Do you love the smell of citrus? If you answered yes, Brassavola orchids may be just the plants for you. Named after the 16th century Italian physician, Antonio Musa Brassavola, these orchids are some of the easiest orchids to cultivate.
Native to the lowlands of Central and South America, Brassavola orchids produce white or greenish white flowers that emit a wonderful citrusy smell. The fragrance is emitted only at night, though, to attract the right moth. The popularity of this genus of 20 different species of orchids dates back to the 17th century when Brassavola nodosa, nicknamed Lady of the Night, was exported from Cuaracao to Holland in 1698.
Some Brassavola orchids are lithophytes, but most are epiphytes. They reproduce via elongated, stem-like pseudobulbs which produce a single succulent leaf. The plants rarely grow higher than ten inches and produce blooms which can last from 5 to 30 days. The blooms are usually white or greenish white and grow singly or in a small raceme or cluster. The flowers are star-shaped and measure one to five inches in width. The “points” of the star consist of three sepals and two lateral petals, all of which are long, narrow and greenish in hue. The lip of the blossom is broad and often fringed, depending on the individual species.
Brassavola orchids will live a long time in low light and in less than 40% humidity. To grow really beautiful plants, though, give them some tender loving care. Provide them with an atmosphere of 60-70% humidity, which can be achieved by placing the pots in a humidity tray or misting. Water at regular intervals when the orchid is almost dried out, and then give the plant a good, long soaking (15 minutes). The roots will absorb the water and get fat and thick, and keep the leaves healthy between watering. Mist daily during the growth season. After the growing season, you can water less often, just be sure not to let the pseudobulbs shrivel.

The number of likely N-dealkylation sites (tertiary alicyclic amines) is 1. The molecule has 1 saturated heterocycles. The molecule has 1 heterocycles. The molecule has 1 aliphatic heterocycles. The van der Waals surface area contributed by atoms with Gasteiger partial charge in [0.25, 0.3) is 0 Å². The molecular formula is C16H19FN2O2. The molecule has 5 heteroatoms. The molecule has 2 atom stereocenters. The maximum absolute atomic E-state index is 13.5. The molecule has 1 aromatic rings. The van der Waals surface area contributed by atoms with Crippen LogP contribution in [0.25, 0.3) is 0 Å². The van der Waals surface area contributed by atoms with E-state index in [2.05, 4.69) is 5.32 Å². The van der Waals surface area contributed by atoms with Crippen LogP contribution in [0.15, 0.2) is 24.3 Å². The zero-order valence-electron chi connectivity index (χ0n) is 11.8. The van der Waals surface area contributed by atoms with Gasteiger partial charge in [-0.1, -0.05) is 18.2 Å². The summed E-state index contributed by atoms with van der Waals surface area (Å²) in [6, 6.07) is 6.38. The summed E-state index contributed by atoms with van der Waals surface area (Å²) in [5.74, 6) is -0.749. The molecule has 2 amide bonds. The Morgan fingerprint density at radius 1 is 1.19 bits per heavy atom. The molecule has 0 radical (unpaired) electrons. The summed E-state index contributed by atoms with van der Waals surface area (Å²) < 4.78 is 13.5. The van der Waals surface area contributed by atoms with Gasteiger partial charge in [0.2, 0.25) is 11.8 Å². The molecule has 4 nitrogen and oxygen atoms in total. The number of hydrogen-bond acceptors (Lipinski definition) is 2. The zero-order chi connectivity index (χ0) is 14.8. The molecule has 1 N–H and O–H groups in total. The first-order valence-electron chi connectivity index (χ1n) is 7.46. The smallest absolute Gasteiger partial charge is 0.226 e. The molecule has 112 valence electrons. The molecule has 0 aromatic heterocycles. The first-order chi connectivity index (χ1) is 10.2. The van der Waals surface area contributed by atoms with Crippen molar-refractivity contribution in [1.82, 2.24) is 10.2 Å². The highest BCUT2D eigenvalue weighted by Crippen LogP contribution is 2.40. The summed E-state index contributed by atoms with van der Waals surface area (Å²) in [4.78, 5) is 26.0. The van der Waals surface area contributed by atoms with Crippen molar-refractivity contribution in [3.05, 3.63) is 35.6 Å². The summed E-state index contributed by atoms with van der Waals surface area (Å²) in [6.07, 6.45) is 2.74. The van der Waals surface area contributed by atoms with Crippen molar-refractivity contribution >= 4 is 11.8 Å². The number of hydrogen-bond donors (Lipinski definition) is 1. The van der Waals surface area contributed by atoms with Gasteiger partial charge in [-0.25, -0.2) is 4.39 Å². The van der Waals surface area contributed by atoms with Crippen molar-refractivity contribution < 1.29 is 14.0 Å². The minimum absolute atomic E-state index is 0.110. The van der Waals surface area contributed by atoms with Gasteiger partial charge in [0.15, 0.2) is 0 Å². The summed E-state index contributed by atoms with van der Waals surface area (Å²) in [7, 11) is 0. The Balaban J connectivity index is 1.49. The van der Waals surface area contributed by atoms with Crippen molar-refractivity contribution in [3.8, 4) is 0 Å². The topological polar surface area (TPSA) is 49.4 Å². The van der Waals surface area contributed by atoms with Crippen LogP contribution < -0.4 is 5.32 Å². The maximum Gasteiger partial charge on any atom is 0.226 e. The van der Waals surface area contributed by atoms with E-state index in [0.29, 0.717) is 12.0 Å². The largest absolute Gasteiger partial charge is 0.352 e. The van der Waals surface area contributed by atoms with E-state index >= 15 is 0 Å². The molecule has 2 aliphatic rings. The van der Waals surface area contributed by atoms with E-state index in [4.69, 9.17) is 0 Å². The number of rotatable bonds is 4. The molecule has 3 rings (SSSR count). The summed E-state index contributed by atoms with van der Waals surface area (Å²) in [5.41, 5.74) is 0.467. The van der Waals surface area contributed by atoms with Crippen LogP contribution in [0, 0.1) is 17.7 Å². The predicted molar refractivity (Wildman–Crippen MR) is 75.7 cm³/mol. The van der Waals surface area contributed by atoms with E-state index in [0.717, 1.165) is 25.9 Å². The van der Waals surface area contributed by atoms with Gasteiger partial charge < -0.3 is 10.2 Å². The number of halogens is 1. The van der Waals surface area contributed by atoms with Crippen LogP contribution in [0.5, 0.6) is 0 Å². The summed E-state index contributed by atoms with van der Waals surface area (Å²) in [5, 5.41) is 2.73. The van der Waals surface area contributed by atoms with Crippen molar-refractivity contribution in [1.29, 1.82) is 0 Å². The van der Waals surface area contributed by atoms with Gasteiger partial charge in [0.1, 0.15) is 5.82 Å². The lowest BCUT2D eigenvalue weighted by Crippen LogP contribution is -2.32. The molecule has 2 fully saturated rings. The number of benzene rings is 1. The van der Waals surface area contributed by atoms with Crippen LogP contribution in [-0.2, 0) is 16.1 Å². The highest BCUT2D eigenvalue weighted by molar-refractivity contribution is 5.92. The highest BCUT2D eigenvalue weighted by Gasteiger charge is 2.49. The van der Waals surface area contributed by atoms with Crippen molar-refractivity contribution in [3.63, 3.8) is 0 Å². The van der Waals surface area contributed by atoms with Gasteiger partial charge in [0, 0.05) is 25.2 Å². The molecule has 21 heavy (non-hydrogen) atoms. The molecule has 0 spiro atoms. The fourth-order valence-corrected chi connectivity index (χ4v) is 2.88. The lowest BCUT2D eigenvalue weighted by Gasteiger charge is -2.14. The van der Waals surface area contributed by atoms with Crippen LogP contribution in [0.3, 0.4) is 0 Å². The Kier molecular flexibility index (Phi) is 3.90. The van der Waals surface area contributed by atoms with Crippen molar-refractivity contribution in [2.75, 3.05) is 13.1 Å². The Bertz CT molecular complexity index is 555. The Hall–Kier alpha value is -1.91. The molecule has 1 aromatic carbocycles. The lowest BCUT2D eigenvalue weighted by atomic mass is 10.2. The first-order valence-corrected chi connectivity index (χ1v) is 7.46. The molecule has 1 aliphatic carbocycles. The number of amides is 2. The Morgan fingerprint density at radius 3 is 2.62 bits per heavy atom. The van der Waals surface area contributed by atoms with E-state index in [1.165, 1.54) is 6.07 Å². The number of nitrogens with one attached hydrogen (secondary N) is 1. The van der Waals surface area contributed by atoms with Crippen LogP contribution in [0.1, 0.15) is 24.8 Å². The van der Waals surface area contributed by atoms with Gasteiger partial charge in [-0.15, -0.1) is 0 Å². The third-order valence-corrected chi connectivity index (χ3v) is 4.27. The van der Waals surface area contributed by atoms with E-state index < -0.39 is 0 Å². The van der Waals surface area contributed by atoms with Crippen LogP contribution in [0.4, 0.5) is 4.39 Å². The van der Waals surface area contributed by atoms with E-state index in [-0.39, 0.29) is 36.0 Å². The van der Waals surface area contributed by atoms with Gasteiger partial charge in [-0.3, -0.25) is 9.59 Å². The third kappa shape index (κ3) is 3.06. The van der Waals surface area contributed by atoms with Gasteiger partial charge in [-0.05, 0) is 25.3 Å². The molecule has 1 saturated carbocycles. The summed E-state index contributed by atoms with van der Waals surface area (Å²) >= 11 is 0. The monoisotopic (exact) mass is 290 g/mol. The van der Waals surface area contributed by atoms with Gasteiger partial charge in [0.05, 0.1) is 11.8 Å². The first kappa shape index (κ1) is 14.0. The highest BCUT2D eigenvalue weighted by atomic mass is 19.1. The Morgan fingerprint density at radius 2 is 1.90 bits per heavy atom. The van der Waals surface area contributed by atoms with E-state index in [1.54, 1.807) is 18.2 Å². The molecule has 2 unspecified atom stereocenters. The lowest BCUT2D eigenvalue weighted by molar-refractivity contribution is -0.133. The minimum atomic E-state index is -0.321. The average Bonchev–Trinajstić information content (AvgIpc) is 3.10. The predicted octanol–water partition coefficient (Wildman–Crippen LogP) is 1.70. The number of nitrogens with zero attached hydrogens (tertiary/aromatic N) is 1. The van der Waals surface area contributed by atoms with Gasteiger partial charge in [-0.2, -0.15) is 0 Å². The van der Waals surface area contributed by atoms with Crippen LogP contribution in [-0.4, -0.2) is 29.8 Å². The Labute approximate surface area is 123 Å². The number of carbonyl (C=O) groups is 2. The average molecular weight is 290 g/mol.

Temperatures should be kept between 65 and 75 degrees F during the day and no cooler than 55 to 60 degrees at night. Give them plenty of light. These beautiful plants are tough and can take a lot of sun. In fact, they love bright light (2000-3000 foot candles), and will prove it to you by getting freckles. Yes, when a Brassavola orchid is in the correct amount of light, small red freckles form on the leaves. If you don’t see freckles, move the plant to a sunnier location. Place them near a southern-exposure window with good air circulation and these orchids will flourish.
Brassavola orchids can be grown in a pot with drain holes, in slatted baskets or mounted on bark (particularly in tropical climates). A good growth medium would contain perlite, coarse sphagnum peat moss, fir bark and some horticultural charcoal chips. Feed with an orchid fertilizer (at one fourth strength) every third watering. Repot every two to three years.
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